Much time and money is often lost after a person's death by executors having to search for assets. It is advisable to prepare a list of your assets and place a copy of it with your Will. You should keep this accessible and updated at least annually. The list should include: (a) property owned jointly and where the deeds are located (b) property owned by trustees and where the deeds are located and (c) property you have given away during your lifetime.


Make sure when you execute your Will that you are exercising your own free will and not signing under pressure from any person.


You may have special burial wishes or wishes concerning the donation of your organs to science or for beneficial purposes. These may be included in your Will. However, it is best to have communicated your wishes directly to your executors and family members to ensure that your wishes are immediately known. In practice, your Will may not be read until at least several days after your death.


After your death, your original Will will be submitted to the Supreme Court in order to obtain Probate. Once the Will has been probated it becomes a public document forever open to public inspection. It is, therefore, very important to consider carefully what you say in your Will.


The legal requirements for signing a Will are strictly defined and cannot be deviated from in any circumstances. It is important to ensure that you fully understand your Will and for you to sign it in the presence of two independent witnesses who are not receiving any benefit under your Will. The witnesses will then sign their names and acknowledge that they saw you sign. It is highly recommended that your Will only be signed under the supervision of your attorney.


Review your Will on a regular basis. When doing so, bear in mind changes in circumstances, i.e. births, deaths, inheritances, divorces, gifts, the transfer of assets to family or trusts, changes in domicile, nationality or government policies. Marriage automatically revokes a Will, unless you have signed a Will made in contemplation of a particular marriage. You will, therefore, need to make a new Will just before, or just after, getting married. Your Will is not revoked by a divorce but any appointment of your former spouse as executor or trustee of your Will and any property or interest left to your former spouse under your Will, will be treated as if your former spouse had died before you. Furthermore, if you have appointed your spouse to be the guardian of your children in your Will, this appointment will be revoked on divorce or annulment of the marriage, unless your former spouse is also the parent (whether naturally or by adoption) of your children.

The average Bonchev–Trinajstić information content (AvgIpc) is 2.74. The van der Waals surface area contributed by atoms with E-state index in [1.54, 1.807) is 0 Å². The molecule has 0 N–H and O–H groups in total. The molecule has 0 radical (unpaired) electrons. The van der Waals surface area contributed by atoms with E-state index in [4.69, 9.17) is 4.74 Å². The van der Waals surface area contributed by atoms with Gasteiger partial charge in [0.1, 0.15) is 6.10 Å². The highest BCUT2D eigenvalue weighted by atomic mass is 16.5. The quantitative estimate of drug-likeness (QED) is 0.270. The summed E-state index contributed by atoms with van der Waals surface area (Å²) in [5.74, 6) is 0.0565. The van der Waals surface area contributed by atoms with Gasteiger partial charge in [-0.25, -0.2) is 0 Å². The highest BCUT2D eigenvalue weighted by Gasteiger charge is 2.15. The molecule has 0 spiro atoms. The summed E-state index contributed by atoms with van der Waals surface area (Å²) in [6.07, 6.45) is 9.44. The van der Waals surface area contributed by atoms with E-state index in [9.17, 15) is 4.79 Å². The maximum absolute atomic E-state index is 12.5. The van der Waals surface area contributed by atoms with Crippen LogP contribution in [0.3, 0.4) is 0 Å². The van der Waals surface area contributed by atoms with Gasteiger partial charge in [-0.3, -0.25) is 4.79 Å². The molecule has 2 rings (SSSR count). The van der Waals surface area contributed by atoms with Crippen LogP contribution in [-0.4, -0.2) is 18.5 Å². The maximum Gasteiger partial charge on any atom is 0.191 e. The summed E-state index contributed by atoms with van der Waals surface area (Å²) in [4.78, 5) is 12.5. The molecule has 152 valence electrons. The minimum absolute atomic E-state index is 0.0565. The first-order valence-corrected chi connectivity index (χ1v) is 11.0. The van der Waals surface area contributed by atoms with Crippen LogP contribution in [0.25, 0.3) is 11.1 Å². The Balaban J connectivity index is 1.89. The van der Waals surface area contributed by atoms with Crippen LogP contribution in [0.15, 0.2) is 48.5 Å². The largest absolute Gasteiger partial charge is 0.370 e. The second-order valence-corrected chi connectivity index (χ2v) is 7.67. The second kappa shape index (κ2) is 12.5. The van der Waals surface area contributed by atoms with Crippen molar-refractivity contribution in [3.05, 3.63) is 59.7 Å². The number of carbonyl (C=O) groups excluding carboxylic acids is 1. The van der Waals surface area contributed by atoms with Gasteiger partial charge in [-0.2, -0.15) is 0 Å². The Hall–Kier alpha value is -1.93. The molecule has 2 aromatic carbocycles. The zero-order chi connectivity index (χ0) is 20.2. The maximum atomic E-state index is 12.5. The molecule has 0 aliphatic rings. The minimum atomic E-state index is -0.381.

If you do not wish to be kept alive by artificial means, then it is best to execute a "Living Will" or Health Care Directive giving directions to your family doctor and the hospital. Living Wills are not given statutory effect but they are recognized by the courts and should be used if you have strong views regarding actions to be taken in relation to your health and medical care. A Living Will is a very important guide to your family and doctor. The Living Will may appoint a health care proxy and tells your doctors from whom they are to seek directions concerning decisions of medical intervention and care. Ensure that your family members, family doctor and the hospital are aware of the existence of the Living Will and the location of the original. They may need it in the event of treatment abroad as a Living Will is legally recognised in most other countries particularly in North America and in the UK. It is important to prepare and sign an updated Living Will frequently, as some foreign states or countries only recognise a Living Will which is less than say a year old.


It is possible to execute an Enduring Power of Attorney in addition to your Will to cover the situation where you become physically or mentally incapable of managing your financial affairs. You may appoint a trusted friend or relative to make and execute decisions for you, while you are indisposed. It may be revoked in the event that you regain capacity. An Enduring Power of Attorney does not affect the provisions of your Will. Should you become incapacitated without having executed an Enduring Power of Attorney, your next of kin would have to be appointed your Receiver by the Court under the Mental Health Act 1968. Under a receivership order, accounts must be filed with the Registrar of the Supreme Court on an annual basis. An Enduring Power of Attorney is quicker, less expensive method, maintains privacy, is more convenient and less stressful for the family. It is also a more secure arrangement than the holding of a joint bank account where abuse may go undetected or where the terms of your Will may not be carried out with respect to the assets in a joint bank account.


If you or any family member has dual nationality or if you have foreign assets or spend a significant amount of time in a foreign country, it is vital to get appropriate tax advice as some countries' tax legislation can have far-reaching effects.


When making your Will, think about:

  • Executors/Trustees
  • Beneficiaries
  • Assets (whether they are owned solely or jointly), gifts in your lifetime and debts owed to you
  • Guardians for children, special provisions for children and emergency funds for dependent beneficiaries and persons to whom you have legal obligations
  • Trusts
  • Burial wishes and donation of organs
  • A Living Will
  • An Enduring Power of Attorney
  • Tax considerations where there are assets outside of Bermuda
  • Stamp duty
  • Succession of a family business

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The content of this article is intended to provide a general guide to the subject matter. Specialist advice should be sought about your specific circumstances.